bash - terminating - How does Ctrl-C terminate a child process?



ctrl c not working linux (3)

CTRL+C is a map to the kill command. When you press them, kill sends a SIGINT signal, that's interrupts the process.

Kill : http://en.wikipedia.org/wiki/Kill_(command)

SIGINT : http://en.wikipedia.org/wiki/SIGINT_(POSIX)

https://src-bin.com

I am trying to understand how CTRL+C terminates a child but not a parent process. I see this behavior in some script shells like bash where you can start some long-running process and then terminate it by entering CTRL-C and the control returns to the shell.

Could you explain how does it work and in particular why isn't the parent (shell) process terminated?

Does the shell have to do some special handling of CTRL+C event and if yes what exactly does it do?


Answer #1

First, read the Wikipedia article on the POSIX terminal interface all of the way through.

The SIGINT signal is generated by the terminal line discipline, and broadcast to all processes in the terminal's foreground process group. Your shell has already created a new process group for the command (or command pipeline) that you ran, and told the terminal that that process group is its (the terminal's) foreground process group. Every concurrent command pipeline has its own process group, and the foreground command pipeline is the one with the process group that the shell has programmed into the terminal as the terminal's foreground process group. Switching "jobs" between foreground and background is (some details aside) a matter of the shell telling the terminal which process group is now the foreground one.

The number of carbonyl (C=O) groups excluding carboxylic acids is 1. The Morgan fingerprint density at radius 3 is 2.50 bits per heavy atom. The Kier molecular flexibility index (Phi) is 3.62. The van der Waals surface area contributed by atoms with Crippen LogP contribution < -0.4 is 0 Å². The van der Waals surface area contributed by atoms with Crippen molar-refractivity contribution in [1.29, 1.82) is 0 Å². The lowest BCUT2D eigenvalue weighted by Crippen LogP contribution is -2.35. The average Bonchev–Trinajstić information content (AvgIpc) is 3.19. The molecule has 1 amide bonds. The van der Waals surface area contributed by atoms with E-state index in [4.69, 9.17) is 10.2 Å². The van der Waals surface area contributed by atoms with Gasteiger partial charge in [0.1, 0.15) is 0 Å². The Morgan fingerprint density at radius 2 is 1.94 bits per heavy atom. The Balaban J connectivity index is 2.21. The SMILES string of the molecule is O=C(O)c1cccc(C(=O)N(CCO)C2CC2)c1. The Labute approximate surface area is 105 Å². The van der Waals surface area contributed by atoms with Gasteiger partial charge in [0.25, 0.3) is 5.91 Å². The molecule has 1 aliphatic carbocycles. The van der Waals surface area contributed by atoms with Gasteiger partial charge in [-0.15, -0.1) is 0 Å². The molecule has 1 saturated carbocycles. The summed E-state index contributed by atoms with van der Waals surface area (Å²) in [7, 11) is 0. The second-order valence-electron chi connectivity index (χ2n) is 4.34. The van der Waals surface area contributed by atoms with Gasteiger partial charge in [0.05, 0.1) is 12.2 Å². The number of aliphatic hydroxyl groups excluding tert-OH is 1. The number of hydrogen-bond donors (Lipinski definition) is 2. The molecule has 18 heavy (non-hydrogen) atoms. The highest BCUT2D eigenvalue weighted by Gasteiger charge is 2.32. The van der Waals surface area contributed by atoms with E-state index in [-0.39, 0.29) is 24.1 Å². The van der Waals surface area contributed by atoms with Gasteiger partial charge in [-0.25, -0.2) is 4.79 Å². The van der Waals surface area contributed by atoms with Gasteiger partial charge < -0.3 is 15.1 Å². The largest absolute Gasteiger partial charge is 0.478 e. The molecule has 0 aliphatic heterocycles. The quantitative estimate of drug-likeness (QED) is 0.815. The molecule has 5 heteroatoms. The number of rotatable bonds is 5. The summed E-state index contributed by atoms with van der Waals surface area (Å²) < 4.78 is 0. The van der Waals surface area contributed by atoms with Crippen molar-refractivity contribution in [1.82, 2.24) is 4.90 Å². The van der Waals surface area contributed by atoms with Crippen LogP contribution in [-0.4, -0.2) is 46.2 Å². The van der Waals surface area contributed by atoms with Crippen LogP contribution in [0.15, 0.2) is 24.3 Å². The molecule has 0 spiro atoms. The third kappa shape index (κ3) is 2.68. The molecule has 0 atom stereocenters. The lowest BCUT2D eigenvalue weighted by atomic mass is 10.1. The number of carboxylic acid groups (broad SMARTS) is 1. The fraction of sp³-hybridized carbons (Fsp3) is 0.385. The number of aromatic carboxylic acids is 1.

The shell process itself is in yet another process group all of its own and so doesn't receive the signal when one of those process groups is in the foreground. It's that simple.


Answer #2

The terminal sends the INT (interrupt) signal to the process that is currently attached to the terminal. The program then receives it, and could choose to ignore it, or quit.

No process is necessarily being forcibly closed (although by default, if you don't handle sigint, I believe the behaviour is to call abort(), but I'd need to look that up).

Of course, the running process is isolated from the shell that launched it.

If you wanted the parent shell to go, launch your program with exec:

exec ./myprogram

That way, the parent shell is replaced by the child process





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